…”In the Yoga Vasishtha the great sage Vasishtha tells his disciple Rama in no uncertain terms ‘whether enlightened or still in darkness, our own mortality sets fear in us’. One of the ways the New Age movement masks this fear is with the belief that if we can just get our thinking right we will be able to get everything right – transcend our illnesses, our failures, our difficulties. In other words, we have a means of control. And if we don’t transcend these things it’s not this theory that’s wrong, but rather we hadn’t got our thinking ‘right’. This does seem to me very much like blaming the victim. Life is full of challenges and no matter how ‘right’ we think, we WILL lose some of these battles, and at our end, we lose the fight we make for life. Not because we got something wrong but because that is the nature of life itself. Not that we have no responsibility. Indeed, we must get our thinking right. We must get our diet, our exercise, our attitude – right. And we must fight every day to do this knowing that we may win the battle today, but we will definitely lose it tomorrow……”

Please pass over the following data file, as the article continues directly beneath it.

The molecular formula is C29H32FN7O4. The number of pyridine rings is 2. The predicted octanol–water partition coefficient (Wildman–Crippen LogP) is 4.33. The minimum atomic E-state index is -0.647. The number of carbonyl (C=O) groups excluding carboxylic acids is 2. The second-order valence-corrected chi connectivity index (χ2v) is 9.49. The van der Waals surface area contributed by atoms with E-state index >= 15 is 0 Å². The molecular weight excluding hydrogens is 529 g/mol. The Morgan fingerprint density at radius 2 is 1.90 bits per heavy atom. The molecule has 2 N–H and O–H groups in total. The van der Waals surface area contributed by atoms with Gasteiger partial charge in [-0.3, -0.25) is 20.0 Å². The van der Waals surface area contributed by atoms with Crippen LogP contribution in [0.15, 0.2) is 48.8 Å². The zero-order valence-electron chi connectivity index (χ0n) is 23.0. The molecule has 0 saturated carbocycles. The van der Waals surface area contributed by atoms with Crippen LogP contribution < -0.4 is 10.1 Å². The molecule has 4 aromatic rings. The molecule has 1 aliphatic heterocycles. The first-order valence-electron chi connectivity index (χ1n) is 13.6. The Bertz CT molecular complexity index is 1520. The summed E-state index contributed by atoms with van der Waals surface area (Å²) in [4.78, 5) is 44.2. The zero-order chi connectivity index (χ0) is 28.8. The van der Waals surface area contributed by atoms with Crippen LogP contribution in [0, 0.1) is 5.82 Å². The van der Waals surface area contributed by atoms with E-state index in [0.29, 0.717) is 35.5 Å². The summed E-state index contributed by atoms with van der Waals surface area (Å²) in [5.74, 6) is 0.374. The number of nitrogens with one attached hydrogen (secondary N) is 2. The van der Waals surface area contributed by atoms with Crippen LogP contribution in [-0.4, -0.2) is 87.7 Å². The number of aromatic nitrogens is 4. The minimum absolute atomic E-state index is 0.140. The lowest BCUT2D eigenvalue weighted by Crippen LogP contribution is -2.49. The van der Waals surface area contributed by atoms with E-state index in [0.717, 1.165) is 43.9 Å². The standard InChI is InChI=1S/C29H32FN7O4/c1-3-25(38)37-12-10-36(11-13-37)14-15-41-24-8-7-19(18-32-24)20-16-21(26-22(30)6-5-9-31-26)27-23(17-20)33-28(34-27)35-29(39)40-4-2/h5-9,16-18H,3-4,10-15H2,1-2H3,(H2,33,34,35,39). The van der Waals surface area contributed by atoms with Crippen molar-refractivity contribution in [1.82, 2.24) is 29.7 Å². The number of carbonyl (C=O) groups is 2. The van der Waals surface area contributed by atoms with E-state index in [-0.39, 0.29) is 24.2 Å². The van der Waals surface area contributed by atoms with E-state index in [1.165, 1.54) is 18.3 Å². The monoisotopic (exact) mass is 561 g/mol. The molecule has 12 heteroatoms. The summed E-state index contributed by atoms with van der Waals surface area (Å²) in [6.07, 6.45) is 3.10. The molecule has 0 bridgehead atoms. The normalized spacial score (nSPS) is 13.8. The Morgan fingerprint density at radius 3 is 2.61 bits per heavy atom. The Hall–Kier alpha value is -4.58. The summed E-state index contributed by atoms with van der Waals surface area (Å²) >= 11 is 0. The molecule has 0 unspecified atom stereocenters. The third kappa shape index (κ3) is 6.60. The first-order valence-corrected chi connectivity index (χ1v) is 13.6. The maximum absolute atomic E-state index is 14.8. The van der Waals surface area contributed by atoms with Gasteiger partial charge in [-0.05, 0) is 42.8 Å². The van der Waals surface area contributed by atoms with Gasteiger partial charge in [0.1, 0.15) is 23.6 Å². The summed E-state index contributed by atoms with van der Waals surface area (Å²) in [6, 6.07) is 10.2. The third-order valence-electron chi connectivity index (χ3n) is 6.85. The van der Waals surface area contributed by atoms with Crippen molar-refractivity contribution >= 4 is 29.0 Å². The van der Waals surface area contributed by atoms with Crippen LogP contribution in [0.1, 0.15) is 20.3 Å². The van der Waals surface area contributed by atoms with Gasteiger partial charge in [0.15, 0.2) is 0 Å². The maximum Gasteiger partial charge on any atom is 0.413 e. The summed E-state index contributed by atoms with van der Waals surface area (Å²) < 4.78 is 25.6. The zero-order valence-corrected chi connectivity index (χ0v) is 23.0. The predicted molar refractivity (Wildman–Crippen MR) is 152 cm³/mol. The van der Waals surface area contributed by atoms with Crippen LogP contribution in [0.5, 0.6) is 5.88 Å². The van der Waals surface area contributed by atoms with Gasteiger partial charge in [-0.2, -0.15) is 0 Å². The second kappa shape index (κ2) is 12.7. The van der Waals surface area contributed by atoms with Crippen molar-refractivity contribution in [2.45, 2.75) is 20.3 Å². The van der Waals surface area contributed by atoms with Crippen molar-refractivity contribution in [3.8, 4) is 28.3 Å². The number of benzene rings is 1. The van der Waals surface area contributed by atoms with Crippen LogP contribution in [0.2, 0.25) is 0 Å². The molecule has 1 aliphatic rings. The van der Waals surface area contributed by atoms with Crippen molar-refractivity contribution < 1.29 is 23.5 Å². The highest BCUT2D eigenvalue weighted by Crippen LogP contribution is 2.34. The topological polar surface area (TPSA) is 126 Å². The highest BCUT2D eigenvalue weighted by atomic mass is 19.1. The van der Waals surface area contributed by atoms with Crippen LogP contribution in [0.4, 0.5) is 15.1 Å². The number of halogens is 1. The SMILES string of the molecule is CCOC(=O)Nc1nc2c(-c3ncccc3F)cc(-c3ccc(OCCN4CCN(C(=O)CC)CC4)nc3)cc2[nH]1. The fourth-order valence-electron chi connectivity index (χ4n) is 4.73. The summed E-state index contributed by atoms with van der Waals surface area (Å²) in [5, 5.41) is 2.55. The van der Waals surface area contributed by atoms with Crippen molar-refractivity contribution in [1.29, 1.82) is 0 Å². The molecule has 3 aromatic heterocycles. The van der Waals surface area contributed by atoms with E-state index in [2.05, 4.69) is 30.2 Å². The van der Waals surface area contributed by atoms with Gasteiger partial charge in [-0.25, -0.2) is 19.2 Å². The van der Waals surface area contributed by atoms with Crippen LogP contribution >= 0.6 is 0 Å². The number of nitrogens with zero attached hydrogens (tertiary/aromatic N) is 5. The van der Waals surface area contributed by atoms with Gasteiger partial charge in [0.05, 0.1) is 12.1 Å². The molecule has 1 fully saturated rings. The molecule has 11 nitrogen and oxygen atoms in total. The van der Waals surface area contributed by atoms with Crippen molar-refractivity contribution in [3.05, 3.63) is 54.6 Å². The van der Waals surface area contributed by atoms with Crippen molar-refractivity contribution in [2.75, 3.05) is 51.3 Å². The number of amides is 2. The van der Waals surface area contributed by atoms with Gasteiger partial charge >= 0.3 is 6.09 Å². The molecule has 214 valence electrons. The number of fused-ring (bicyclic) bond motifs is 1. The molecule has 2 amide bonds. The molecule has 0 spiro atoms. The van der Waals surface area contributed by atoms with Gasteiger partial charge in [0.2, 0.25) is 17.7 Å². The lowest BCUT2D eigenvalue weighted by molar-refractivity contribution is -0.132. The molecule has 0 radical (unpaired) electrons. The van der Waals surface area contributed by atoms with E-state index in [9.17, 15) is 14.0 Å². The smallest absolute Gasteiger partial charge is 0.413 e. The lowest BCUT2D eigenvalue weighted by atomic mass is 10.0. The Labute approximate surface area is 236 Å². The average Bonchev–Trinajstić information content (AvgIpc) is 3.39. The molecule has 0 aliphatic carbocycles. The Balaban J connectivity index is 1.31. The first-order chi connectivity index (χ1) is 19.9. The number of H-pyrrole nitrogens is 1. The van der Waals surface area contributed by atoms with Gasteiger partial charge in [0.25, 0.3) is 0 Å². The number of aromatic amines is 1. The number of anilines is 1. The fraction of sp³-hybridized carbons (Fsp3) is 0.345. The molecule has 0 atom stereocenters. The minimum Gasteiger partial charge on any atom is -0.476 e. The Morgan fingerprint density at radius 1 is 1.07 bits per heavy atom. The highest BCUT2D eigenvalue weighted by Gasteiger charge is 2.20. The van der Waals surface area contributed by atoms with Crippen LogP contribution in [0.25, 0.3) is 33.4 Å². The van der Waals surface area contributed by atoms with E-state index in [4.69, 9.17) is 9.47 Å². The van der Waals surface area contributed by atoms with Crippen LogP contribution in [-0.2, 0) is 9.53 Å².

So there we have it. To someone who will only see blessings not problems, or who is accustomed to ‘ordering’ what they want the universe to bring them, this is probably an absolute travesty, but I find it quite helpful. In a perverse way I am almost enjoying the opportunity to plumb the depths of my soul. I am equally sure that both for Stephen and I there are hidden gifts along this difficult path if we only have the courage to seek them out.
I leave you with something more from Pir Vilayat Inayat Khan:
…”There is a need to dance the cosmic joy of Shiva. Yet we seem to have cut the possibility of doing it out of our lives and to have fed ourselves with ersatz pleasures. We sacrifice joy for pleasure and try to entertain ourselves with very puny things indeed – things that are really very soul-killing. The real breakthrough of joy only happens when we are moved to the core of our being – when we are shattered by our encounter with meaningfulness…”
Thank you for sharing this time with me. Be well.